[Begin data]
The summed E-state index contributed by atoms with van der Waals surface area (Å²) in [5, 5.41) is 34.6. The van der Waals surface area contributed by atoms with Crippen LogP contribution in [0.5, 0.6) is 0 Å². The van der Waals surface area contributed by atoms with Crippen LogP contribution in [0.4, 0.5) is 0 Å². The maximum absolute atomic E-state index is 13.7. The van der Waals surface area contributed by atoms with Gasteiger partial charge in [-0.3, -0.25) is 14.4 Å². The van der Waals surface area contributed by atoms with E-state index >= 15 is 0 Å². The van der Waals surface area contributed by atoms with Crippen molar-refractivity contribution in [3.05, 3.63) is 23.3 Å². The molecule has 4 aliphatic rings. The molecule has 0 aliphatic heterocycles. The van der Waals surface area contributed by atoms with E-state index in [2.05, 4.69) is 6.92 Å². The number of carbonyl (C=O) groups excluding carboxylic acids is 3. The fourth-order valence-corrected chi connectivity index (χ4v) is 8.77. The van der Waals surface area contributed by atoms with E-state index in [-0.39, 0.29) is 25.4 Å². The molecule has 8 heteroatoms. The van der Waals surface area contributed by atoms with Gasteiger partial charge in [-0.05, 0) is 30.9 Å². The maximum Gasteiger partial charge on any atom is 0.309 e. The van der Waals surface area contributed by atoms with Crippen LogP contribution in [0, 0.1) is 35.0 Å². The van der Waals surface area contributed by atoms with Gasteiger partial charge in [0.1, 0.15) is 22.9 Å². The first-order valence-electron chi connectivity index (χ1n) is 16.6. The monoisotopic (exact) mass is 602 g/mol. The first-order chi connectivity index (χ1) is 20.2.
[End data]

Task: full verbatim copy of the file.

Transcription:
The summed E-state index contributed by atoms with van der Waals surface area (Å²) in [5, 5.41) is 34.6. The van der Waals surface area contributed by atoms with Crippen LogP contribution in [0.5, 0.6) is 0 Å². The van der Waals surface area contributed by atoms with Crippen LogP contribution in [0.4, 0.5) is 0 Å². The maximum absolute atomic E-state index is 13.7. The van der Waals surface area contributed by atoms with Gasteiger partial charge in [-0.3, -0.25) is 14.4 Å². The van der Waals surface area contributed by atoms with E-state index >= 15 is 0 Å². The van der Waals surface area contributed by atoms with Crippen molar-refractivity contribution in [3.05, 3.63) is 23.3 Å². The molecule has 4 aliphatic rings. The molecule has 0 aliphatic heterocycles. The van der Waals surface area contributed by atoms with E-state index in [2.05, 4.69) is 6.92 Å². The number of carbonyl (C=O) groups excluding carboxylic acids is 3. The fourth-order valence-corrected chi connectivity index (χ4v) is 8.77. The van der Waals surface area contributed by atoms with E-state index in [-0.39, 0.29) is 25.4 Å². The molecule has 8 heteroatoms. The van der Waals surface area contributed by atoms with Gasteiger partial charge in [-0.05, 0) is 30.9 Å². The maximum Gasteiger partial charge on any atom is 0.309 e. The van der Waals surface area contributed by atoms with Crippen LogP contribution in [0, 0.1) is 35.0 Å². The van der Waals surface area contributed by atoms with Gasteiger partial charge in [0.1, 0.15) is 22.9 Å². The first-order valence-electron chi connectivity index (χ1n) is 16.6. The monoisotopic (exact) mass is 602 g/mol. The first-order chi connectivity index (χ1) is 20.2.